Subcribe Here!

Enter your email address. It;s free!

Delivered by FeedBurner

Putin to attend Austrian foreign minister's wedding, reportedly with gift of a Cossack choir

Posted by On August 18, 2018

Putin to attend Austrian foreign minister's wedding, reportedly with gift of a Cossack choir

August 18 at 3:18 AM

BERLIN â€" It’s the wedding event of the Austrian summer, and all the stars of the country’s political universe will be there. Plus one very special foreign guest.

When Foreign Minister Karin Kneissl gets married at a vineyard in the hills of southern Austria on Saturday, Russian President Vladimir Putin will be on hand to give his blessing. And he’s bringing along a Cossack choir that will perform as a gift to the newlyweds, the Austrian media reported.

The country’s foreign ministry said the ceremony would be private, and the media was expected to be kept away. But with Putin’s attendance, the personal event has taken on a very public meaning for Europe. And it has generated a backlash within Austria.

Austria has for decades been neutral in the struggle between East and West, maintaining strong ties with bot h Russia and with its allies in the European Union, not to mention the United States.

But the small Alpine country of 9 million has pivoted closer to Moscow since the end of last year, when a government coalition of the center-right People’s Party and the far-right Freedom Party took office. The latter in 2016 signed a cooperation pact with Putin’s United Russia Party.

The 53-year-old Kneissl, an academic and journalist before taking office in December, is officially independent. But she was selected for her post by the Freedom Party.

Like the party, she opposes Europe’s sanctions against Russia. When other E.U. nations expelled Russian diplomats in March in retaliation for the poisoning of a former Russian double agent on British soil, Austria pointedly declined to take part. As Putin and President Trump planned their summit this summer, the Kremlin initially favored Vienna as the venue before Helsinki won out.

Although Kneissl is not believed t o be personally close to Putin, she invited him to her wedding when he visited Vienna in June. The Kremlin announced he had accepted the invitation this week. Kneissl will marry Wolfgang Meilinger, an entrepreneur.

The wedding gives Putin a highly symbolic platform to demonstrate his deepening ties with political leaders in Europe. Putin has long regarded the E.U. as an adversary, and Russia has sought to sow division on the continent. That effort has received a boost in recent years by the electoral success of populist parties, many of which share Moscow’s contempt for Brussels.

The timing is particularly apt for Putin given that Austria currently holds the rotating E.U. presidency.

In addition to Putin, the two most powerful figures in Austria â€" Chancellor Sebastian Kurz and Vice Chancellor Heinz Christian Strache, who leads the Freedom Party â€" are also expected to attend Saturday’s wedding. Kurz has called for Austria to be “a bridge builder” betw een Russia and the West.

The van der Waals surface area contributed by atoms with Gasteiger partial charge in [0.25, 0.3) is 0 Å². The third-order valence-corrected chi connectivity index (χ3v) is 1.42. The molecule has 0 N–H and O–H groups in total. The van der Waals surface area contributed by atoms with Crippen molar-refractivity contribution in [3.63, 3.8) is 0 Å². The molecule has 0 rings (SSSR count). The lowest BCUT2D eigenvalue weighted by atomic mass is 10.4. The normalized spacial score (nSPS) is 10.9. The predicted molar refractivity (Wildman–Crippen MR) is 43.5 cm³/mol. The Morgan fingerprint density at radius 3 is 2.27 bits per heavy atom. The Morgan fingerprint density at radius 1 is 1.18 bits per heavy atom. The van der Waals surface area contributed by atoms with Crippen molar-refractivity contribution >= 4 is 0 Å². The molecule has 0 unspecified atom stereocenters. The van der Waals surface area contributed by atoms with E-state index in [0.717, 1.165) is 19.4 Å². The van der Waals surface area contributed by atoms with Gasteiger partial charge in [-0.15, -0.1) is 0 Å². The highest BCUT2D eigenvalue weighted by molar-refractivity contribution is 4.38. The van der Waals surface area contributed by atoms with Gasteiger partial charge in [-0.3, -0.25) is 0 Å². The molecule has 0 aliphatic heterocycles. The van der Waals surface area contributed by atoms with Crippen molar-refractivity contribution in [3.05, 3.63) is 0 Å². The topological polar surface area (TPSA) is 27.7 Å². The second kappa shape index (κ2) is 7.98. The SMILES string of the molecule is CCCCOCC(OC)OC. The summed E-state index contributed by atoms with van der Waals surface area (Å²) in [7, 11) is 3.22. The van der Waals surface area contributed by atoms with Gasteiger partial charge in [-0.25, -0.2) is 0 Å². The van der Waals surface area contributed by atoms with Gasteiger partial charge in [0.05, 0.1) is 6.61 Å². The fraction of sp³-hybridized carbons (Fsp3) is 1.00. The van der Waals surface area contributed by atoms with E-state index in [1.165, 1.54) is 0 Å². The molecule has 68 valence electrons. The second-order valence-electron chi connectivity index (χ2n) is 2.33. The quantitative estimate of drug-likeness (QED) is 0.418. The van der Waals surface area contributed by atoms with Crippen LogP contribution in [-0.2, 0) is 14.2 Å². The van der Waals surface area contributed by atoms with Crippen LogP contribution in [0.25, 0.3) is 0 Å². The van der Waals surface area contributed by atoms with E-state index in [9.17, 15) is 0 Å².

There was no official confirmation Saturday morning of Austrian media reports that Putin intended to bring along the Cossack choir. The Kremlin said on Wednesday that the Russian president had personally chosen his wedding gift for Kneissl, but would not reveal details.

Putin’s presence was criticized by opposition lawmakers in Austria.

Michel Reimon, a Green Party member of the European Parliament, told reporters that the invitation had “squandered the good reputation of the country.” He called on Kneissl to resign.

“How is Austria's presidency of the European Union meant to live up to the government’s own claims of building bridges and being an honest broker when Austria’s foreign minister and chancellor are so obviously on one side?” asked Andreas Schieder, a lawmaker from the center-left Social Democrats.

That view was echoed in Ukraine, where Russia has used military force to annex territory â€" Crim ea â€" and to support separatists attempting to cleave off even more of the country.

“If you invite Vladimir Putin to your wedding, you are not neutral anymore,” tweeted Ukrainian foreign affairs committee chair Hanna Hopko. “From now on, Austria can’t be a mediator in Ukraine. Period.”

Putin’s attendance at the wedding was expected to overshadow his visit to Germany later on Saturday, when he is due to meet with Chancellor Angela Merkel for the second time in the past three months.

The pair was expected to focus talks at Merkel’s countryside residence Meseberg, outside Berlin, on the conflicts in Syria and Ukraine. No major decisions are expected, but the two have stepped up their engagement as ties with the United States have frayed.

“Russia is an international actor without whom the solution of various international problems is unthinkable,” Merkel spokesman Steffen Seibert told journalists on Friday. “That’s the value of such m eetings.”

Read more: Austria’s far-right government ordered a raid on its own intelligence service. Now allies are freezing the country out.

Today’s coverage from Post correspondents around the world

Like Washington Post World on Facebook and stay updated on foreign news

Source: Google News Austria | Netizen 24 Austria

« Prev Post
Next Post »